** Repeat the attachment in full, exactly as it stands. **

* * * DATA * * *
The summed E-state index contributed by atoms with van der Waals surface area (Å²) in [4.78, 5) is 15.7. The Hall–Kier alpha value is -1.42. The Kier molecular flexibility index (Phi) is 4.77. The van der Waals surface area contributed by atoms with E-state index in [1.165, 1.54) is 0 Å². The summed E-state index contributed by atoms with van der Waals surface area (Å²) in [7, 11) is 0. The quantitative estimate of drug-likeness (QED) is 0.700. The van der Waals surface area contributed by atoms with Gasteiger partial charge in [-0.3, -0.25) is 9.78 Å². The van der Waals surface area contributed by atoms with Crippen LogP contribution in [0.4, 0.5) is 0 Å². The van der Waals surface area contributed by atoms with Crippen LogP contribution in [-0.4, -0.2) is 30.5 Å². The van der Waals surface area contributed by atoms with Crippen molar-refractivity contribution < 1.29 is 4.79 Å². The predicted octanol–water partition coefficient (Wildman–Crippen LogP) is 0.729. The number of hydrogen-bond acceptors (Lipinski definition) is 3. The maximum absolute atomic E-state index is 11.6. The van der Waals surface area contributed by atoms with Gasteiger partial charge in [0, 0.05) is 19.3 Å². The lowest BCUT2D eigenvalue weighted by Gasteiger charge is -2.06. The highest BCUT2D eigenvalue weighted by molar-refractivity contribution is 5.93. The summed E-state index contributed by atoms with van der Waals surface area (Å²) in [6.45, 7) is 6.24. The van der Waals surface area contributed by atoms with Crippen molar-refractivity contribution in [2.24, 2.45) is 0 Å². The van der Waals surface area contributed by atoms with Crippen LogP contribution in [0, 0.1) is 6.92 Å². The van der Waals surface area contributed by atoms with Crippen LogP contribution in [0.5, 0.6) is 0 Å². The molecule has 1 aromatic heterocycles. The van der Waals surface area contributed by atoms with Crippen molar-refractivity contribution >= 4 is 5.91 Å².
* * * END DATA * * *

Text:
The summed E-state index contributed by atoms with van der Waals surface area (Å²) in [4.78, 5) is 15.7. The Hall–Kier alpha value is -1.42. The Kier molecular flexibility index (Phi) is 4.77. The van der Waals surface area contributed by atoms with E-state index in [1.165, 1.54) is 0 Å². The summed E-state index contributed by atoms with van der Waals surface area (Å²) in [7, 11) is 0. The quantitative estimate of drug-likeness (QED) is 0.700. The van der Waals surface area contributed by atoms with Gasteiger partial charge in [-0.3, -0.25) is 9.78 Å². The van der Waals surface area contributed by atoms with Crippen LogP contribution in [0.4, 0.5) is 0 Å². The van der Waals surface area contributed by atoms with Crippen LogP contribution in [-0.4, -0.2) is 30.5 Å². The van der Waals surface area contributed by atoms with Crippen molar-refractivity contribution < 1.29 is 4.79 Å². The predicted octanol–water partition coefficient (Wildman–Crippen LogP) is 0.729. The number of hydrogen-bond acceptors (Lipinski definition) is 3. The maximum absolute atomic E-state index is 11.6. The van der Waals surface area contributed by atoms with Gasteiger partial charge in [0, 0.05) is 19.3 Å². The lowest BCUT2D eigenvalue weighted by Gasteiger charge is -2.06. The highest BCUT2D eigenvalue weighted by molar-refractivity contribution is 5.93. The summed E-state index contributed by atoms with van der Waals surface area (Å²) in [6.45, 7) is 6.24. The van der Waals surface area contributed by atoms with Crippen molar-refractivity contribution in [2.24, 2.45) is 0 Å². The van der Waals surface area contributed by atoms with Crippen LogP contribution in [0, 0.1) is 6.92 Å². The van der Waals surface area contributed by atoms with Crippen LogP contribution in [0.5, 0.6) is 0 Å². The molecule has 1 aromatic heterocycles. The van der Waals surface area contributed by atoms with Crippen molar-refractivity contribution >= 4 is 5.91 Å².